Global ecological pattern of ammonia-oxidizing archaea.

Cao H, Auguet JC, Gu JD - PLoS ONE (2013)

PCoA analyses for archaeal amoA gene assemblages based on the different environmental factors calculated by the online Fast UniFrac software (A, living style; B, oxygen; C, salinity; D, temperature).
© Copyright Policy
Related In: Results  -  Collection

Show All Figures
getmorefigures.php?uid=PMC3585293&req=5

pone-0052853-g003: PCoA analyses for archaeal amoA gene assemblages based on the different environmental factors calculated by the online Fast UniFrac software (A, living style; B, oxygen; C, salinity; D, temperature).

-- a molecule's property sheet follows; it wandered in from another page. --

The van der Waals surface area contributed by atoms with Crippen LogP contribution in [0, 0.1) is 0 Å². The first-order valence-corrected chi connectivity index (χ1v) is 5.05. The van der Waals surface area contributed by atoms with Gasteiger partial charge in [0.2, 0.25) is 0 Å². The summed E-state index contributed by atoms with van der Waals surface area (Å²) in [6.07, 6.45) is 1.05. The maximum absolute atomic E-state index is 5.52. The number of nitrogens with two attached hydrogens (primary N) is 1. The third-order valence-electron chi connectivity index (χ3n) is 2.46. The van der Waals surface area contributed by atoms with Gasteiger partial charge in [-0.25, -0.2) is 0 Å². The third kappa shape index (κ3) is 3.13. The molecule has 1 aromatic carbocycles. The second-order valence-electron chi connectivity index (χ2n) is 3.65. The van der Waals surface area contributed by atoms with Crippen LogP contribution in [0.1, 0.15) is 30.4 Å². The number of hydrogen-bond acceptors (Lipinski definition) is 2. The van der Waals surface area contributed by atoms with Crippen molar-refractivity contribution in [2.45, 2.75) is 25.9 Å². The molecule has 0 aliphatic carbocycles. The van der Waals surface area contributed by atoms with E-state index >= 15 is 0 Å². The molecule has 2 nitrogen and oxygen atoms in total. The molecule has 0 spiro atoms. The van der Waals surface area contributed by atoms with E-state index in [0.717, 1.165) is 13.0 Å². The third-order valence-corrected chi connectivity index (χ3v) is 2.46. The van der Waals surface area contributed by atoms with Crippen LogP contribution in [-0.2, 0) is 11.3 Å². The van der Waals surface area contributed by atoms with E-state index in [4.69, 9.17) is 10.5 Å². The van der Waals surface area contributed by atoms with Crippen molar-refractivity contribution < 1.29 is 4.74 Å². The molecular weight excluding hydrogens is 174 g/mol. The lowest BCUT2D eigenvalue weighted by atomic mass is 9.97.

Mentions: The 85 environmental AOA clone libraries analyzed in this study were sorted into a principal coordinate analysis (PCoA) plot according to phylogenetic community similarity (Fig. 2). In agreement with the concept of habitat filtering [38] and as observed in previous studies on ribosomal or functional genes [19]–[23], AOA communities were more similar within habitats than among habitats (R2 = 0.16, P = 0.001) (Fig. 2). Among the environmental variables common to all studies (i.e. salinity, lifestyle, temperature and oxygenation), salinity was the strongest factor explaining AOA community structure patterns. Salinity alone accounted for 8.6% (P = 0.003) of the total variance from the Unifrac analysis (Fig. 3a) and clearly separated saline habitats from non-saline habitats in a hierarchical clustering analysis (Fig. 2b). Previous studies analyzing prokaryotic phylogenies based on ribosomal [19], [20] and functional genes [23] have also revealed a clear separation between freshwater and marine lineages, suggesting that, similar to eukaryotes, salinity represented one of the most important evolutionary barrier preventing frequent environmental transitions [39]. Jones et al. [21] showed that this evolutionary segregation also applies to the nirS and nirK denitrifying genes. However, due to marked incongruences between ribosomal and denitrifying gene phylogenies, they could not rule out an important effect of horizontal gene transfer (HGT). Unlike denitrifying genes, archaeal amoA phylogeny seemed to be largely congruent with the archaeal ribosomal phylogeny [24], [40], [41]. Therefore, our analysis suggested that salinity rather than HGT may have a more significantly influence on the evolution of AOA and may be one of the most important evolutionary factors for N transforming microorganisms.